Interest Rate

    7/1/2017-6/30/2018

    Need-Based/Credit Check Required

     

    Subsidized Stafford, undergrad

    Annual:

    $3,500 for first year

    $4,500 for second year

    $5,500 for third year and beyond

    Aggregate:

    $23,000

    4.45%

    Yes/No

    Learn More

    Unsubsidized Stafford, undergrad

    Annual:

    Dependent Students:

    $2,000 per year with subsidized Stafford max

    ($5,500 for first year, $6,500 for second year, and $7,500 for third year and beyond if no subsidized Stafford)

    Independent Students:

    $6,000 for first and second year

    $7,000 for third year and beyond with subsidized Stafford max.

    ($9,500 for first year, $10,500 for second year, and $12,500 for third year and beyond if no subsidized Stafford)

    Aggregate:

    $31,000 for dependent students, and $57,500 for independent or dependent students with parents who were denied the PLUS loan

    4.45%

    No/No

    Learn More

    Unsubsidized Stafford, grad

    Annual:

    $20,500

    Aggregate:

    $138,500

    6%

    No/No

    Learn More

    Unsubsidized Stafford, grad health professions

    Annual:

    Up to $20,000 (9-month year) or $26,667 (12-month year), depending on the program

    Aggregate:

    $224,000

    6%

    No/No

    Learn More

    Grad PLUS

    Annual:

    Cost of attendance

    Aggregate:

    None

    7%

    No/Yes

    Learn More

    Parent PLUS

    Annual:

    Cost of attendance

    Aggregate:

    None

    7%

    No/Yes

    Learn More

    Perkins, undergrad

    Annual:

    $5,500

    Aggregate:

    $27,500

    5% fixed

    Yes/No

    Learn More

    Perkins, grad

    Annual:

    $8,000

    Aggregate:

    $60,000

    5% fixed

    Yes/No

    Learn More

    Private loans

    Annual:

    Cost of attendance

    Aggregate:

    There may be an aggregate max depending on the loan and lender

    Depends on lender and credit

    No/Yes

    Learn More

    State loans

    Annual:

    Cost of attendance

    Aggregate:

    Varies by state

    Depends on State

    Maybe/Maybe

    Institutional loans

    Annual:

    Cost of attendance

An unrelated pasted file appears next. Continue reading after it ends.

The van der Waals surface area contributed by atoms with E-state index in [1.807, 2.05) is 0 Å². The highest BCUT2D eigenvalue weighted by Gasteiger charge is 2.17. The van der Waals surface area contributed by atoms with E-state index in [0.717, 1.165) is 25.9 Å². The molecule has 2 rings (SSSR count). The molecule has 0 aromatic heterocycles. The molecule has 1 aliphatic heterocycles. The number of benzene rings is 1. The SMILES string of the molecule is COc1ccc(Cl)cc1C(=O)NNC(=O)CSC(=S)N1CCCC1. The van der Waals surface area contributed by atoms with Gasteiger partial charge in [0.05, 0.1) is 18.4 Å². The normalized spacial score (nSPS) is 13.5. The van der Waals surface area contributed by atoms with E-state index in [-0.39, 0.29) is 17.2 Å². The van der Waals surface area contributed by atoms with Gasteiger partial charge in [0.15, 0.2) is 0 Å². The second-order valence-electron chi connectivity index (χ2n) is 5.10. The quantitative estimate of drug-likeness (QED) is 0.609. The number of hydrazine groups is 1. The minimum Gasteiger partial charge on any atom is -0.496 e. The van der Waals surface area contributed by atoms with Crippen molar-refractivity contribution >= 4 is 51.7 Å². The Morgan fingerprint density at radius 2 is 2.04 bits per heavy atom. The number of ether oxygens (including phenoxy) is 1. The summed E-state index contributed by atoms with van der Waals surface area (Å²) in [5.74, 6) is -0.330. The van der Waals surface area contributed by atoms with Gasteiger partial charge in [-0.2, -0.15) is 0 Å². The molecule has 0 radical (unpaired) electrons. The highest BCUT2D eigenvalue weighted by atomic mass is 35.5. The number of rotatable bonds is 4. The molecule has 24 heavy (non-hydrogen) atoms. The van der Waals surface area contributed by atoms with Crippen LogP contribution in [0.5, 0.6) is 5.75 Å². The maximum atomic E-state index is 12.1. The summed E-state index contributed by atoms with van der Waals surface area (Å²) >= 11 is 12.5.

Aggregate:

    Varies by school

    Depends on school

    Usually/Maybe

    Learn More

    Repayment Basics

    Of course, when you borrow a loan, it pays to know what you'll get yourself into once repayment rolls around as well. Here's a high-level look at some key repayment details for each loan type.

    Loan Type

    Grace Period

    Income-Driven Repayment Option

    Deferment And Discharge

    Subsidized Stafford, undergrad

    6 months

    IBR/ICR/Pay As You Earn/REPAYE

    Yes

    Learn More

    Unsubsidized Stafford, undergrad

    6 months

    IBR/ICR/Pay As You Earn/REPAYE

    Yes

    Learn More

    Unsubsidized Stafford, grad/grad health professions

    6 months

    IBR/ICR/Pay As You Earn/REPAYE

    Yes

    Learn More

    Grad PLUS

    6 months

    IBR/ICR/Pay As You Earn/REPAYE

    Yes

    Learn More

    Parent PLUS

    6 months (upon request)

    ICR if consolidated with DL

    Yes

    Learn More

    Perkins

    9 months

    IBR/ICR/Pay As You Earn if consolidated into DL*/REPAYE

    Yes

    Learn More

    Private Loans

    Typically none

    Typically no

    Sometimes (Limited)

    Learn More

    State Loans

    Sometimes

    Maybe

    Maybe

    Institutional Loans

    Usually

    Maybe

    Maybe

    Learn More

    *Perkins loans have unique deferment and cancellation options that may be more generous than what DL offers. You will lose these benefits if you consolidate your Perkins loans.